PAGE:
Creed throws curveball at Fianna Fáil benches over Mercosur
The EU-Mercosur trade deal was a hot topic for debate in the Dáil yesterday, Tuesday, June 2, with Minister for Agriculture, Food and the Marine Michael Creed fielding questions from Fianna Fáil deputies.
After addressing TD’s concerns on the trade agreement, the minister responded to a point by Fianna Fáil’s spokesperson on agriculture, Charlie McConalogue, who said the deal “represents a political failure on the part of yourself minister, the Taoiseach, and particularly [European Commissioner for Agriculture] Phil Hogan”.
Minister Creed defended Commissioner Hogan by pointing out that the trade deal was negotiated by European Commissioner for Trade Celia Malmstrom, who is a member of the same European Parliament party that Fianna Fáil is a member party of.
Minister Creed also moved to ensure the house that the trade agreement is “not a done deal”.
“This is a high-level agreement at a political level between the commission and Mercosur member states. It’s a deal that hasn’t been approved by any government, commission, EU parliament, council of trade ministers, or indeed national parliament,” Minister Creed highlighted.
He stressed that there was a period of time before the deal would be ratified, and claimed that the Government would be trying to influence the direction of the deal during that time.
I consider there to be considerable distance to travel before we have an inked deal, and we certainly haven’t. What we have is a proposed deal, and certainly we intend to use the time between now and then to influence in whatever way.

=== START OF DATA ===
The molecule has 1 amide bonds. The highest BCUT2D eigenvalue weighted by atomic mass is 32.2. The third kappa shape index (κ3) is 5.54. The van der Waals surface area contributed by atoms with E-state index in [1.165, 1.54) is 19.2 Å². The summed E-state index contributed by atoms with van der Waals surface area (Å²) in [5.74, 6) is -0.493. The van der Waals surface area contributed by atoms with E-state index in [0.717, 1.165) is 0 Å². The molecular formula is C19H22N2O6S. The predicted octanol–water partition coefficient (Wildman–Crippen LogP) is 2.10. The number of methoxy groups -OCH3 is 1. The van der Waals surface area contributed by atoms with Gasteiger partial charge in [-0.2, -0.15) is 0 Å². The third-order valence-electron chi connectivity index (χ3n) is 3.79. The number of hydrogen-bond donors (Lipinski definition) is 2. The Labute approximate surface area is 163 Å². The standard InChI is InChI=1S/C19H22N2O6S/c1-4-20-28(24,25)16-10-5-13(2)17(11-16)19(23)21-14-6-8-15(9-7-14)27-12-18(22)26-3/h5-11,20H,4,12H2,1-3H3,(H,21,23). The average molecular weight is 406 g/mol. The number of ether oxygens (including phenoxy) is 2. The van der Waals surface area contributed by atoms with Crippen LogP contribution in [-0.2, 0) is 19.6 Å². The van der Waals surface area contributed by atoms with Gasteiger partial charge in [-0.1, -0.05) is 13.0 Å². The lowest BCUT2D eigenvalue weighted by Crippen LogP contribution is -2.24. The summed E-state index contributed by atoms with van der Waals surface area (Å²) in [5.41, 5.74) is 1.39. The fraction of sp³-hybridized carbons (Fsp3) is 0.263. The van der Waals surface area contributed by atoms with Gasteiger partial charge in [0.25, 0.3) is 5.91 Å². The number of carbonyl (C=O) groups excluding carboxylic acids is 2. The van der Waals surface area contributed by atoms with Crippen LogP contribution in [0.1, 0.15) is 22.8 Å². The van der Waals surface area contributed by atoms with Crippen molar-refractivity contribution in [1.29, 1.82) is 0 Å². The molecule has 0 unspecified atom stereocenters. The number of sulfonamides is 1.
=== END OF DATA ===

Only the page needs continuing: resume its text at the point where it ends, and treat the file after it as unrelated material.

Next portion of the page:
“And we’re not without friends in Europe in the context of this issue. We have made common cause with the French, the Poles and Belgians, for example,” the minister added.
During the session, Minister Creed also said that the full impact of the agreement is “unlikely to be felt for a number of years”, and that “we must acknowledge that there may be some opportunities for the dairy and drinks industry”.
He went on to outline the process that would be followed before the deal would be finalised.
It will first be put through a process called legal scrubbing and translation, which could take up to two years. It will then be submitted to the Council of Trade Ministers for approval by qualified majority vote and the European Parliament for its consent.
Following this, minister creed explained that national parliaments “may also ultimately have a role in ratification”.
He added that the Government would examine the deal, and would look at ways of diminishing its impact.